x SUGGESTION AND THE FACTOR OF FAITH 393
succeed one another and pass away in the future as they have in the past. The Concept of God will continue to vary with the individual. But beneath all these changing and contradictory manifestations will flow the one life of the inner religious experience. This inner experience is really one ; all the mystics speak one language and profess one faith. They all testify to the conviction or, as they phrase it, to immediate experience that their little lives lead out into a larger Life not altogether identical with theirs but essentially of the same nature. Beyond this in their descriptions of it they vary, many of them insisting that it is for us unknowable. But they all agree with Plotinus that, though ' God escapes our knowledge, He does not escape us \ This evidence which all mystics bear to a vast reservoir of life beyond us, which is like ours and with which our life may make connections, is the one dogma of the Religion of Experience.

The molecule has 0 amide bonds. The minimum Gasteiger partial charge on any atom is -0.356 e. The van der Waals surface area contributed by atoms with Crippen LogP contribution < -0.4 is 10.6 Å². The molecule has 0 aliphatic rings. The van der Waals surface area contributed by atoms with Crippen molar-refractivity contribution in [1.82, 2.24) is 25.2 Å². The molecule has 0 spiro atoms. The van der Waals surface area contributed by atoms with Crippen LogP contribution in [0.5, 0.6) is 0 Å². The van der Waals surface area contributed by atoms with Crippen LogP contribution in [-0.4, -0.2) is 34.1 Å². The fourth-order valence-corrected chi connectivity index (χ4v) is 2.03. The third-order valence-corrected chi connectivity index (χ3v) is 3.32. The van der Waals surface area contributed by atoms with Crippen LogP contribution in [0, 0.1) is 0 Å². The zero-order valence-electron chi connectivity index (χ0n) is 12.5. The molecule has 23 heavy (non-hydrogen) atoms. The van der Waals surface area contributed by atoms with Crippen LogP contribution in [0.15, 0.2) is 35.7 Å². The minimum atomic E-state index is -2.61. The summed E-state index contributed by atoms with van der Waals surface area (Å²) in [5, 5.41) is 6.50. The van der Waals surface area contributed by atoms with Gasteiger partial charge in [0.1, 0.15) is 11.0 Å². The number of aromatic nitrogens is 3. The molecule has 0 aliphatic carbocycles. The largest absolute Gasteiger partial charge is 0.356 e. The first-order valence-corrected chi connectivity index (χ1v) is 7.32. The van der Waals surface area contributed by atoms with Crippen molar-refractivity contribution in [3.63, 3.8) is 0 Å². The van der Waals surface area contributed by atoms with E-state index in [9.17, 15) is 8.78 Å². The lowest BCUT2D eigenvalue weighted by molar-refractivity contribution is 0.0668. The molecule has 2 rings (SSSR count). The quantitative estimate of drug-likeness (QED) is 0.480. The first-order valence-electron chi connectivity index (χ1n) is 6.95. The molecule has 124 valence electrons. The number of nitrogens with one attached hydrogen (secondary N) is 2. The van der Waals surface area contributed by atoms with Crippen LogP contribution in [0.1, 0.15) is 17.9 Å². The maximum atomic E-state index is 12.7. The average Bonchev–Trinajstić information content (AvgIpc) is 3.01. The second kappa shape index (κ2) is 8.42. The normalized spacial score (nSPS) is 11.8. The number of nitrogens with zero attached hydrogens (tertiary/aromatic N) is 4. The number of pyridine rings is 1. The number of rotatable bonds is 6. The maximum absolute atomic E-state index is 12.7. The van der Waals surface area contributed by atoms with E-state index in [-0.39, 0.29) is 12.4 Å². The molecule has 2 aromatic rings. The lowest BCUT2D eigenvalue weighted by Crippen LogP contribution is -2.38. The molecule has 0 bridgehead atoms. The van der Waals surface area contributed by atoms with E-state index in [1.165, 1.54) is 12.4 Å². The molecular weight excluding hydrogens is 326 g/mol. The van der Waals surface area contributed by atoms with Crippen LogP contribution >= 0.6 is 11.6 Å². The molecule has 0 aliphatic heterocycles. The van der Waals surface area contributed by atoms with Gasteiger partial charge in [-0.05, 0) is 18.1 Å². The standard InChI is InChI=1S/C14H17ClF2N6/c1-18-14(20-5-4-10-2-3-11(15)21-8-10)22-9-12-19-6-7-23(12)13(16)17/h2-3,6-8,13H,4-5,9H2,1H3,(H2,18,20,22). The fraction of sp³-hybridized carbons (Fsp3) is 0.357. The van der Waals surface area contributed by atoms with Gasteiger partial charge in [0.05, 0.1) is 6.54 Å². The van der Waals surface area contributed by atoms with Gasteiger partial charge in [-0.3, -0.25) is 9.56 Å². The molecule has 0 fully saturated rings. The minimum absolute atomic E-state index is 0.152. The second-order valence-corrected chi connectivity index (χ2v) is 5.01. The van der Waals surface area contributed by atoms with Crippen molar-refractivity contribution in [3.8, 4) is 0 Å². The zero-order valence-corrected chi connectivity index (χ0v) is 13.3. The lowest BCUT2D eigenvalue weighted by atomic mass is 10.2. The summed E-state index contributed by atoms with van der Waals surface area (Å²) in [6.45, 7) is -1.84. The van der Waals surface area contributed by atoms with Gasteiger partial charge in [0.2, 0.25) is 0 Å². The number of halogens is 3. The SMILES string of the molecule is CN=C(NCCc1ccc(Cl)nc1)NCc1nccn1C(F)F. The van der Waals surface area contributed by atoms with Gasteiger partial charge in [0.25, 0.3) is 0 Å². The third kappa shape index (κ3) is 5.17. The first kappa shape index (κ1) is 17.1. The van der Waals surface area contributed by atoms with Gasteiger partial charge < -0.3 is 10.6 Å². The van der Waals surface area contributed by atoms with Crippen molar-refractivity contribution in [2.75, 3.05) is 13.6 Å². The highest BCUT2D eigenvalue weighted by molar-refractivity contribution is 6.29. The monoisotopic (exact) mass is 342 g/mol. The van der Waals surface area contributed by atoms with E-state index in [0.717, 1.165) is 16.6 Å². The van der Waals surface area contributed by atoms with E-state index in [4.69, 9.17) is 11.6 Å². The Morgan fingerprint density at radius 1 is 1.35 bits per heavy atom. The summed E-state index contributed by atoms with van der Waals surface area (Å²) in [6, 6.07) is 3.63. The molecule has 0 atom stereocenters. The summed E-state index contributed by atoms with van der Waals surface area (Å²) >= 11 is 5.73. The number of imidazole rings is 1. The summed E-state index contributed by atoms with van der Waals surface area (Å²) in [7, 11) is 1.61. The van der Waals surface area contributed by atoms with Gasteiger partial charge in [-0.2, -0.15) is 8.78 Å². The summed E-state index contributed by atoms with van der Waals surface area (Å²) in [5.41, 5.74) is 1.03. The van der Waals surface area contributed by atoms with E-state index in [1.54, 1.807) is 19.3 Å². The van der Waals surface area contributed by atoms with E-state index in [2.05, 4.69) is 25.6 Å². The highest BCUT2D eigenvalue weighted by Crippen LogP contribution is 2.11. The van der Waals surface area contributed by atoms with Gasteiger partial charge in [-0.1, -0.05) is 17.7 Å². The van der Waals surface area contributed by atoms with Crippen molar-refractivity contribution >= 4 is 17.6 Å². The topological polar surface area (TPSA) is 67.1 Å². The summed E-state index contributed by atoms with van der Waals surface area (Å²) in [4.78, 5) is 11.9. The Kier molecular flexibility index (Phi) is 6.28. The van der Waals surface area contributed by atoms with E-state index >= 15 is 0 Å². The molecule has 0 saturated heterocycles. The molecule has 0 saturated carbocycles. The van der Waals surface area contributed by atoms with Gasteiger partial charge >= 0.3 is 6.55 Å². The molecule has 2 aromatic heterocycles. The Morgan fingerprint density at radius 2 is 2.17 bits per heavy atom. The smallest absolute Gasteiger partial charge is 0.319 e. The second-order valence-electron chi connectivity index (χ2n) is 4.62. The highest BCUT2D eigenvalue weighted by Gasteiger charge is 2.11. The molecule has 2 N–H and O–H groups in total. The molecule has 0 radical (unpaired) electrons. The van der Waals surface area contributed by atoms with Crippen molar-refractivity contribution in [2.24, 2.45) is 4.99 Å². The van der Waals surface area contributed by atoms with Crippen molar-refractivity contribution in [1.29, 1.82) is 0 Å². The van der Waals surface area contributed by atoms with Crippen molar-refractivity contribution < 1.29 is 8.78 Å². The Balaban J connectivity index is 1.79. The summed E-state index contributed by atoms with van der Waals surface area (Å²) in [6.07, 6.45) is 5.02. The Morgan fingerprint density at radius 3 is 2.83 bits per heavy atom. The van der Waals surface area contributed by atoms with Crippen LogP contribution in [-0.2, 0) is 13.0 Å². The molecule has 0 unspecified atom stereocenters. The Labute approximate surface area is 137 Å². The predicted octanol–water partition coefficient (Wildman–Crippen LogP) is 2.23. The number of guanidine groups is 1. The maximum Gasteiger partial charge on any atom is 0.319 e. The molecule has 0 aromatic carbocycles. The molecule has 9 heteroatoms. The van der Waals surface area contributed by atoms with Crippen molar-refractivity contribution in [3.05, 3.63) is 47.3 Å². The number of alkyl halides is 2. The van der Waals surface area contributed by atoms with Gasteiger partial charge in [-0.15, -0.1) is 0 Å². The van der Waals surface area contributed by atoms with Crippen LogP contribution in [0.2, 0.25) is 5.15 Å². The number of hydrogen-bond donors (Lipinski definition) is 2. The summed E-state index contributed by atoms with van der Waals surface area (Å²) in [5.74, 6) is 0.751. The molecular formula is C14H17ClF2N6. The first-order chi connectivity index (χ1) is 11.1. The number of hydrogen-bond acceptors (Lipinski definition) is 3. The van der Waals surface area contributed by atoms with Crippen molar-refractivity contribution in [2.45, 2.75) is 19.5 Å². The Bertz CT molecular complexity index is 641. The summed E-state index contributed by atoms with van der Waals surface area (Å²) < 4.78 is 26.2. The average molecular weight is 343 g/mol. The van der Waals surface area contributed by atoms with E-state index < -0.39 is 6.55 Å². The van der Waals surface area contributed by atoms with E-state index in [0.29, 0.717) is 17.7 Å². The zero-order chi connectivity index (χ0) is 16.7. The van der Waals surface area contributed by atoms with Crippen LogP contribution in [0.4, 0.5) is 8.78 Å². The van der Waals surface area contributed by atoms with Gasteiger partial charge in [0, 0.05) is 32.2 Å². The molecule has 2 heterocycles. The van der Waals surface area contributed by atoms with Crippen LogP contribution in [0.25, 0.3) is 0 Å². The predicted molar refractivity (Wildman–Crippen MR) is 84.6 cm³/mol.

' An examination of the " reality principle " of the psychologists ', writes Dr. Grensted, ' reveals its essentially personal character. It also suggests a certain truth in theories of " degrees of reality ". At the highest level come the personal and the creative, but modern psychological theory has not adequately combined the two. Religious experience, to which it is essential that its object should be regarded as real, effects this combina-ation, and there are good grounds for accepting the validity of this highest level of reality, with its full significance for theism '86 (pp. 193-194).
We see, then, how this is involved in faith which ' is the completest integration of the mind \ Elsewhere it has been defined as the ' will to trust the noblest hypothesis and to act upon it \ Lord Balfour summed up his address to the third annual meeting of the British Institute of Philosophical Studies in 1928 by reminding